tonight, to discuss the proposition.
Hardman v. Superintendent, 3:16-cv-801-RLM-MGG, (N.D. Ind. Filed Nov. 25,
2016) ECF 6-1.
Mr. Hardman’s argument in Ground One amounts to a claim that he was
disciplined twice for the same conduct in violation of the Double Jeopardy Clause.
The Double Jeopardy Clause doesn’t apply in the context of prison discipline.
Meeks v. McBride, 81 F.3d 717, 722 (7th Cir. 1996) (“the Double Jeopardy Clause
does not apply to prohibit the successive prison disciplinary proceedings at issue
in this case”); Portee v. Vannatta, 105 F. App’x 855, 858 (7th Cir. 2004) (“double
jeopardy protections do not attach in prison disciplinary proceedings”)
(unpublished). Even if double jeopardy applied in this context, Mr. Hardman’s
disciplinary citation in this case didn’t violate double jeopardy principles. Double
jeopardy only prohibits successive proceedings. Hudson v. United States, 522 U.S.
93, 99 (1997). Mr. Hardman’s discipline wasn’t successive; he was tried and found
guilty of both violations on the same day. Further, “[w]ith respect to cumulative
sentences imposed in a single trial, the Double Jeopardy Clause does no more
than prevent the sentencing court from prescribing greater punishment than the
legislature intended.” Missouri v. Hunter, 459 U.S. 359, 366 (1983); United States
v. Hatchett, 245 F.3d 625, 630 (7th Cir. 2001). In both cases, Mr. Hardman was
found guilty of violating IDOC A-111. The maximum allowable sanction for
violating A-111 is a one-grade demotion in Credit Class and the loss of six-months
worth of earned credit time. The Disciplinary Code for Adult Offenders.
enders___6-1-2015.pdf. In this case, Mr. Hardman was sanctioned with the loss
of 60 days earned credit time, and received a one-grade demotion in Credit Class.
In WCC 16-06-162, Mr. Hardman was sanctioned with the loss of 30 days earned
credit time. Hardman v. Sup’t, 3:16-cv-801-RLM-MGG, ECF 6-4 at 1. The
aggregate of both sanctions was still well below the maximum allowable sanction
for his offense, and didn’t violate the Double Jeopardy Clause. The discipline
stemmed out of two different events, one involving a face-to-face conversation and
the other communicated through a letter. Ground One doesn’t identify a basis for
habeas corpus relief.
In Grounds Two and Three, Mr. Hardman argues that he is entitled to
habeas corpus relief because of the ineffectiveness of the prison administrative
appeals process. In Ground Two, he claims that he didn’t receive a final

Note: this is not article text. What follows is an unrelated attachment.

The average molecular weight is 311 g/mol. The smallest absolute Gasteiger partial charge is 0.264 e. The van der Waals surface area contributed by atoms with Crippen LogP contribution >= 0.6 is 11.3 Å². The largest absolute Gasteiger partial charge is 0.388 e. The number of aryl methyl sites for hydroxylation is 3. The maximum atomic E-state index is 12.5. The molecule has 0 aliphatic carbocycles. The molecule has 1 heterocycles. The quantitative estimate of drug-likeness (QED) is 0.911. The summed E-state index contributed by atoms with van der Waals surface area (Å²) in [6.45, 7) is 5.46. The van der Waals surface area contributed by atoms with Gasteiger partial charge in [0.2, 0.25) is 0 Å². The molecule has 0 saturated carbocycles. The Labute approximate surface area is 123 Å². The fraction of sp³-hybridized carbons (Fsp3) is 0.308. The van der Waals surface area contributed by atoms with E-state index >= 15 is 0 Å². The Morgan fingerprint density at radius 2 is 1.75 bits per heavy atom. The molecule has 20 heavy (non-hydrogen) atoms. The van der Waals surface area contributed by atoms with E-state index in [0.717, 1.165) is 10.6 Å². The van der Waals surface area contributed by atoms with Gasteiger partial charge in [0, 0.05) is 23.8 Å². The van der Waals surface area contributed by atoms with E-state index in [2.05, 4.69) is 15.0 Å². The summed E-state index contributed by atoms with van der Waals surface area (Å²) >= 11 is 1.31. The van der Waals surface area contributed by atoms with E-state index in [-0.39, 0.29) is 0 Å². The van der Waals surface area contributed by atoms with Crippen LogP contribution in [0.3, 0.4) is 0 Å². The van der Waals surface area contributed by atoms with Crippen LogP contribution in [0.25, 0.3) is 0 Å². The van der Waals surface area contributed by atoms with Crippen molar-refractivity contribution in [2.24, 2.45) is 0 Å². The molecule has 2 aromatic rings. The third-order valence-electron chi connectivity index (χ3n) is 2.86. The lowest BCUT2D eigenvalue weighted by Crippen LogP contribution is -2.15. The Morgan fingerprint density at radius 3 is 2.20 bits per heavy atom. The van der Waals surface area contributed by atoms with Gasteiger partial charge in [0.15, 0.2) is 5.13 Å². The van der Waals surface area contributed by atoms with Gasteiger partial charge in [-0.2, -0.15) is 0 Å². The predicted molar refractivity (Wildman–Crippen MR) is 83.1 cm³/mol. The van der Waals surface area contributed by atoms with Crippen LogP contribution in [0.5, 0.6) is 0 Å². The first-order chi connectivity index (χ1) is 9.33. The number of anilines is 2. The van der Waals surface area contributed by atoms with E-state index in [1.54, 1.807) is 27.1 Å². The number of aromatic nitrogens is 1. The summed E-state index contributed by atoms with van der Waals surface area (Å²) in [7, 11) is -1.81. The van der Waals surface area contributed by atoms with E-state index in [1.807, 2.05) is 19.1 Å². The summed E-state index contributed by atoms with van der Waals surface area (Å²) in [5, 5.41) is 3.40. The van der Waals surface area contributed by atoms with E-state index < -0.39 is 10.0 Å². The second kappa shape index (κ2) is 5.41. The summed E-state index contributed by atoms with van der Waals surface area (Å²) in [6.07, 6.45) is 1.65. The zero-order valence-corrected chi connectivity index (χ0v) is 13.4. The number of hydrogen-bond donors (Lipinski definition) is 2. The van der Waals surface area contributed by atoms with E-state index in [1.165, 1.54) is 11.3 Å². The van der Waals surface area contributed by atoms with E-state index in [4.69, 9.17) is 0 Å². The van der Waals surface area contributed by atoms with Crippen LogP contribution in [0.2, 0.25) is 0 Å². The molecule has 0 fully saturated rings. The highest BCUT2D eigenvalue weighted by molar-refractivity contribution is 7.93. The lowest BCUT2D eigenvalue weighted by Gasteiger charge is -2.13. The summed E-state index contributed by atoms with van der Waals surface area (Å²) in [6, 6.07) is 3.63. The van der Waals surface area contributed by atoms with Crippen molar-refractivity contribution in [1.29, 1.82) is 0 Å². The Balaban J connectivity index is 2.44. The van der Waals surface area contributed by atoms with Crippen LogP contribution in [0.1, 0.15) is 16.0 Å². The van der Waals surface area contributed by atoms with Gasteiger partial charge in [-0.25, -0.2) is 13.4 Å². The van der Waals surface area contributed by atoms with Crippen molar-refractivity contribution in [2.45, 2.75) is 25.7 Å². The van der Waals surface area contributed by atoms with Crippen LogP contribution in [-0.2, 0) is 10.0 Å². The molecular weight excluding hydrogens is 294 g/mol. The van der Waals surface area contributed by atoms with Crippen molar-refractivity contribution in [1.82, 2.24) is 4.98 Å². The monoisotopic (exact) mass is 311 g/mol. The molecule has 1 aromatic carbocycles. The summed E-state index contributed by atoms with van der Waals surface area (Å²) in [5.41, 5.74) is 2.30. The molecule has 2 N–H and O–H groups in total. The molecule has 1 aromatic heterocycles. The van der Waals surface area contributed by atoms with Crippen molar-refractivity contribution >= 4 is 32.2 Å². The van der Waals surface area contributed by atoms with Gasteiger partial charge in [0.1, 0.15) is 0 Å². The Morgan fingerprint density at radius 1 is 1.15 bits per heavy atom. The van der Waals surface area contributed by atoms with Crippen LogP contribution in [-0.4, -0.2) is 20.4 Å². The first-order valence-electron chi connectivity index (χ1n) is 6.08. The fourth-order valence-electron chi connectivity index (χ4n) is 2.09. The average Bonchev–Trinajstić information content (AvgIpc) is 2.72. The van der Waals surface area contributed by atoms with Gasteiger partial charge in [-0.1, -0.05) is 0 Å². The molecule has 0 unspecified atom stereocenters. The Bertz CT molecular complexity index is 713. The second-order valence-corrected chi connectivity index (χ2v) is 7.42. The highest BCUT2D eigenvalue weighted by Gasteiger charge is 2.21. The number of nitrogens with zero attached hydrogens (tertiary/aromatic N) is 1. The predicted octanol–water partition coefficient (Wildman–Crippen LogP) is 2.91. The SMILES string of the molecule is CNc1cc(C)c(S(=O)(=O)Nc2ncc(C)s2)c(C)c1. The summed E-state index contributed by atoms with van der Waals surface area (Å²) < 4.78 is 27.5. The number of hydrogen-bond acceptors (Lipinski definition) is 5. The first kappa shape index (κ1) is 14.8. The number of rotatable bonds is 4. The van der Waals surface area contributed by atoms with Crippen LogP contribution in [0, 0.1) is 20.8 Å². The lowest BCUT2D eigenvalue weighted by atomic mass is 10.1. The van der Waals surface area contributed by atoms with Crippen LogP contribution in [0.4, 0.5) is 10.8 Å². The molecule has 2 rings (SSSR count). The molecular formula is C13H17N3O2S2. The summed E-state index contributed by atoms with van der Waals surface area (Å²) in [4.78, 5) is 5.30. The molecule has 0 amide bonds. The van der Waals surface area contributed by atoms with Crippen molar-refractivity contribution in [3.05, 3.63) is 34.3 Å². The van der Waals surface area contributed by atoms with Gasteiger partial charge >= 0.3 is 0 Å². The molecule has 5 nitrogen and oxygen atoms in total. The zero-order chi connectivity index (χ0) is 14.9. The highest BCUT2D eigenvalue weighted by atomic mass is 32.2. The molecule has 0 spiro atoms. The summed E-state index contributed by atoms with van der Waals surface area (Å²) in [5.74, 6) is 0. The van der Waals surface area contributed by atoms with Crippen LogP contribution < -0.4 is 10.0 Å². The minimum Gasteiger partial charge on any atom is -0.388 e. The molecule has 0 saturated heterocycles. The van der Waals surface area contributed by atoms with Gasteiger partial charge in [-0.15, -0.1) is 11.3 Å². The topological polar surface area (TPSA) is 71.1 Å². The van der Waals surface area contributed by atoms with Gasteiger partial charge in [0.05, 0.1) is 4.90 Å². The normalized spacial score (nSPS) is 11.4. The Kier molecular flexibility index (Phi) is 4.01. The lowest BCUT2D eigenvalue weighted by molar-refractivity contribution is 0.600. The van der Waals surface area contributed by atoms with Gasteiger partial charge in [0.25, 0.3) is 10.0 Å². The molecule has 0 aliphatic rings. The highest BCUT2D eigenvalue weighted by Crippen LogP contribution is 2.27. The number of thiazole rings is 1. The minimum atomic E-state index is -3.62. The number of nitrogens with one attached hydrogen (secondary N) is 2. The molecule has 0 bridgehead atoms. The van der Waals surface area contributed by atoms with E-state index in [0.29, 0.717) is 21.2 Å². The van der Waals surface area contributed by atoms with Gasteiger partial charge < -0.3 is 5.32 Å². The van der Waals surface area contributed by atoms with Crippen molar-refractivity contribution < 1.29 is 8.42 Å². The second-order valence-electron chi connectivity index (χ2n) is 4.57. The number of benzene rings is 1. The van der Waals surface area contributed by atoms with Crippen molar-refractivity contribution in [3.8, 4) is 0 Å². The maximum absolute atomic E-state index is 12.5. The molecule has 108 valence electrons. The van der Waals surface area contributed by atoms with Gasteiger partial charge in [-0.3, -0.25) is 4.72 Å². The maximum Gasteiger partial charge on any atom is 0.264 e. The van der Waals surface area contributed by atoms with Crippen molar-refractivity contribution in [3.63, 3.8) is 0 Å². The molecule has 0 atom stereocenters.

administrative appeal decision from the prison. In Ground Three, he claims that
the hearing officer didn’t provide him with a written decision until after his time
to file an administrative appeal had expired. Neither of these claims identify a
basis for habeas corpus relief. Prisoners don’t have a constitutional right to an
effective prison grievance system. Kervin v. Barnes, 787 F.3d 833, 835 (7th Cir.
2015) (“the inadequacies of the grievance process itself, as distinct from its
consequences, cannot form the basis for a constitutional claim”). Because the
Respondent hasn’t asserted an exhaustion defense, Mr. Hardman’s access to his
administrative appeals has no bearing on his federal habeas corpus claim.
Furthermore, while offenders are entitled to a written statement by the fact-finder
as to the evidence relied upon and the reasons for the disciplinary action taken,
see Wolff v. McDonnell, 418 U.S. 539, 563 (1974), there is no due process timeframe in which such a report must be provided.
Mr. Hardman argues that the deficiencies in the appeals process amounted
to a violation of Department of Correction policy. The Department of Correction’s
failure to follow its own policy doesn’t rise to the level of a constitutional violation.
Estelle v. McGuire, 502 U.S. 62, 68 (1991) (“state-law violations provide no basis
for federal habeas relief”); Keller v. Donahue, 271 F. App’x 531, 532 (7th Cir. 2008)
(inmate’s claim that prison failed to follow internal policies had “no bearing on his
right to due process”). Mr. Hardman’s allegations about his access to the grievance
process did not implicate any of the procedural due process rights enumerated in
Wolff v. McDonnell, 418 U.S. 539, so he isn’t entitled to habeas corpus relief.
The court DENIES the petition for writ of habeas corpus(ECF 1). The clerk
shall enter judgment accordingly.
ENTERED: September 5 , 2017.
/s/ Robert L. Miller, Jr.
United States District Court